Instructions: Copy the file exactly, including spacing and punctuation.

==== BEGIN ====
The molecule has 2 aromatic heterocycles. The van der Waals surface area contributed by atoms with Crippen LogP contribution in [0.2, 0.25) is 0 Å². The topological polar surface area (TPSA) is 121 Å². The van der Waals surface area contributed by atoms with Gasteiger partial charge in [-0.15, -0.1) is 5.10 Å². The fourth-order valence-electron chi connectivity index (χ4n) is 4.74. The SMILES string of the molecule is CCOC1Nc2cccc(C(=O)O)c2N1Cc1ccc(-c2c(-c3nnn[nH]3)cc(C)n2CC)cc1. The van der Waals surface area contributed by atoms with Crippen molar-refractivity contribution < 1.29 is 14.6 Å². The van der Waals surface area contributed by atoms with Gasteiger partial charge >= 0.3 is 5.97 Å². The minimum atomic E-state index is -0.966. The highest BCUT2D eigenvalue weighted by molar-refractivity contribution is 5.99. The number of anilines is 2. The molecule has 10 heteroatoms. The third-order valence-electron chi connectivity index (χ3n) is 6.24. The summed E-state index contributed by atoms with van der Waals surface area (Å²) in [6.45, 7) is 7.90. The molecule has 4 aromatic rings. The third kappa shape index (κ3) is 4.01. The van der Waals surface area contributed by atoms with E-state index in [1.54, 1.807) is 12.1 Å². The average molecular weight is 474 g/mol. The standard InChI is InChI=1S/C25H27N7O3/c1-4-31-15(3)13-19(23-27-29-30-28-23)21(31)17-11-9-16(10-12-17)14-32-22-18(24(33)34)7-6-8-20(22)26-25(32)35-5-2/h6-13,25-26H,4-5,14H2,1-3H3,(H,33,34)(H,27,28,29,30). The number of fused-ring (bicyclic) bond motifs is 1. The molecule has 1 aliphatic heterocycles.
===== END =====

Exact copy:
The molecule has 2 aromatic heterocycles. The van der Waals surface area contributed by atoms with Crippen LogP contribution in [0.2, 0.25) is 0 Å². The topological polar surface area (TPSA) is 121 Å². The van der Waals surface area contributed by atoms with Gasteiger partial charge in [-0.15, -0.1) is 5.10 Å². The fourth-order valence-electron chi connectivity index (χ4n) is 4.74. The SMILES string of the molecule is CCOC1Nc2cccc(C(=O)O)c2N1Cc1ccc(-c2c(-c3nnn[nH]3)cc(C)n2CC)cc1. The van der Waals surface area contributed by atoms with Crippen molar-refractivity contribution < 1.29 is 14.6 Å². The van der Waals surface area contributed by atoms with Gasteiger partial charge >= 0.3 is 5.97 Å². The minimum atomic E-state index is -0.966. The highest BCUT2D eigenvalue weighted by molar-refractivity contribution is 5.99. The number of anilines is 2. The molecule has 10 heteroatoms. The third-order valence-electron chi connectivity index (χ3n) is 6.24. The summed E-state index contributed by atoms with van der Waals surface area (Å²) in [6.45, 7) is 7.90. The molecule has 4 aromatic rings. The third kappa shape index (κ3) is 4.01. The van der Waals surface area contributed by atoms with E-state index in [1.54, 1.807) is 12.1 Å². The average molecular weight is 474 g/mol. The standard InChI is InChI=1S/C25H27N7O3/c1-4-31-15(3)13-19(23-27-29-30-28-23)21(31)17-11-9-16(10-12-17)14-32-22-18(24(33)34)7-6-8-20(22)26-25(32)35-5-2/h6-13,25-26H,4-5,14H2,1-3H3,(H,33,34)(H,27,28,29,30). The number of fused-ring (bicyclic) bond motifs is 1. The molecule has 1 aliphatic heterocycles.